Stephen M. Flatow, a vice president of the Religious Zionists of America, is an attorney in New Jersey. He is the father of Alisa Flatow, who was murdered in an Iranian-sponsored Palestinian terrorist attack in 1995.
Australian foreign minister Julie Bishop announced this week that she is “concerned” about Israeli construction of homes within existing Judea-Samaria communities.
Well, I’m concerned, too. I’m concerned about Australia’s continuing mistreatment of its Indigenous people.
“There is a criminal silence around Australia’s treatment of its indigenous people,” according to veteran Australian journalist John Pilger, reporting last year on the “Fair Observer” website. Fair Observer is a group founded by UC-Berkeley professor Atul Singh and chaired by Ambassador Garry Grappo, a former U.S. envoy to Saudi Arabia and Oman.
Pilger offered troubling details about the plight of the Arrernte-Alyawarra people, who live in the ironically-named Utopia region of Australia. “Elderly indigenous people in the homelands [as those areas are called] had received no food from an aged care program funded by the Australian government,” according to Rosalie Kunnoth-Monks, an eyewitness cited by Pilger. She said “the community including children and the elderly go without food, often on a daily basis.”
Pilger recalled his own visit to that region, during which he met with a local physician, Dr. Janelle Trees, “whose indigenous patients lived within a few miles of $1,000-a-night tourist resorts.” Dr. Trees said malnutrition among the natives is “common,” and she recalled the case of a woman who had an infection that could have been easily remedied with a tablet, “but I couldn’t treat her because she didn’t have enough food to eat and [thus] could not ingest the tablet.”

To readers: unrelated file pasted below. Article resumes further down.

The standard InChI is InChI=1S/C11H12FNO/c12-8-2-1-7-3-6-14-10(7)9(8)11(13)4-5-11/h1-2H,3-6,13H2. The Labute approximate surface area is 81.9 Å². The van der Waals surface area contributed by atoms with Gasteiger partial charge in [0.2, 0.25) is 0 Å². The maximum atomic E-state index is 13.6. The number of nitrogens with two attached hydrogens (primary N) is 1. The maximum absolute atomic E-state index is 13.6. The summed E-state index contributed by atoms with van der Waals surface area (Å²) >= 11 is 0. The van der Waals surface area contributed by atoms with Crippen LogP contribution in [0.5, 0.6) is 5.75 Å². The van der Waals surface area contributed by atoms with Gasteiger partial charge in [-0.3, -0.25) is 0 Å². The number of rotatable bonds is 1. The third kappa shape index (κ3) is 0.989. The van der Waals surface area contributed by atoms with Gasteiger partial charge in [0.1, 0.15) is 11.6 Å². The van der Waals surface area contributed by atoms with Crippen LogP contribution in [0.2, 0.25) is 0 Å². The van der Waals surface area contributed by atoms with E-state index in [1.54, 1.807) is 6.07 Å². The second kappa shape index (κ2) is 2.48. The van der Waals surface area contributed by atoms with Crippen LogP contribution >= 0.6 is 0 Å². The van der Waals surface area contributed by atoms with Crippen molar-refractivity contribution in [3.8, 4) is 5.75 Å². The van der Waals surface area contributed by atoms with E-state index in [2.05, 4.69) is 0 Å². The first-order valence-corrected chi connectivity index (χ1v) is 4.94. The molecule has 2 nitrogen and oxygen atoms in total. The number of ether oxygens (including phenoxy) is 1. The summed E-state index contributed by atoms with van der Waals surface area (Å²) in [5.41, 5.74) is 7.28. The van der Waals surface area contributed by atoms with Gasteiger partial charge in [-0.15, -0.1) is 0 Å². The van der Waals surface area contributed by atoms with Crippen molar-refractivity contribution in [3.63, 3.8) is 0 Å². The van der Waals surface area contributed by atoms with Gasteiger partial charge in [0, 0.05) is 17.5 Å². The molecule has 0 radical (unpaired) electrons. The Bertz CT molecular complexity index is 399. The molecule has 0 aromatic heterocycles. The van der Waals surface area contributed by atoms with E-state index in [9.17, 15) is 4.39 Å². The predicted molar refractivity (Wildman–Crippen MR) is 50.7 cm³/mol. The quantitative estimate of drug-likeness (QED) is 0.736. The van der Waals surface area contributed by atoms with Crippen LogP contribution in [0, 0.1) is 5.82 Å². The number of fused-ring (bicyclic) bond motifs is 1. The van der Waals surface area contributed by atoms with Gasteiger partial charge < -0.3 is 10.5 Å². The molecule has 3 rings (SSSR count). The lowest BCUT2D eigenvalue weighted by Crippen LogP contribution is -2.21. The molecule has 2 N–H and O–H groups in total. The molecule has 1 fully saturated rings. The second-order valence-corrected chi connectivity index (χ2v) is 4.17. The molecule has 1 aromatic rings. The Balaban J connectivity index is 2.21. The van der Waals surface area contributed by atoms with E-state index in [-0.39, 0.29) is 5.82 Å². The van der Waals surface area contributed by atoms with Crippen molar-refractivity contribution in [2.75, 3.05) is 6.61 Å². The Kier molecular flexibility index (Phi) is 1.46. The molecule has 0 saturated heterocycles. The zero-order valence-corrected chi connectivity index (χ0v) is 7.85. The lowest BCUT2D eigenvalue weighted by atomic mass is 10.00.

According to Dr. Trees, “There’s asbestos in many Aboriginal homes, and when somebody gets a fiber of asbestos in their lungs and develops mesothelioma, [the government] doesn’t care. When the kids have chronic infections and end up adding to these incredible statistics of indigenous people dying of renal disease, and are vulnerable to world record rates of rheumatic heart disease, nothing is done. I ask myself: Why not?
Human rights groups seem to share my concern. According to Amnesty International’s most recent assessment, “Indigenous children [in Australia] were 24 times more likely to be detained [by the police] than non-Indigenous children,” and “Indigenous adults were 14 times more likely than non-Indigenous adults to be incarcerated, and deaths in custody continued.”
Human Rights Watch reports: “While indigenous Australians account for only 3 percent of Australia’s population, they account for 27 percent of Australia’s prison population. In part because they are disproportionately represented in the criminal justice system, indigenous Australians are more likely to face stigma and discrimination in employment.”
Moreover, according to Human Rights Watch, indigenous Australians “still on average live 10-12 years less than non-indigenous Australians, have an infant mortality rate almost two times higher, and continue to die at alarmingly high rates from treatable and preventable conditions such as diabetes and respiratory illnesses.”
Foreign Minister Bishop thinks Israeli construction undermines peace in the Middle East? Well, some of us think the mass incarceration of Indigenous children undermines peace in Australia.
Foreign Minister Bishop considers it appropriate to publicly chastise Israel’s domestic policies? I wonder how she would feel about Israel’s leaders publicly chastising her government’s treatment of the Indigenous people in “Utopia.”
Hopefully Ms. Bishop will temper her righteous indignation and give these issues a little more consideration before rushing to criticize Israel next time.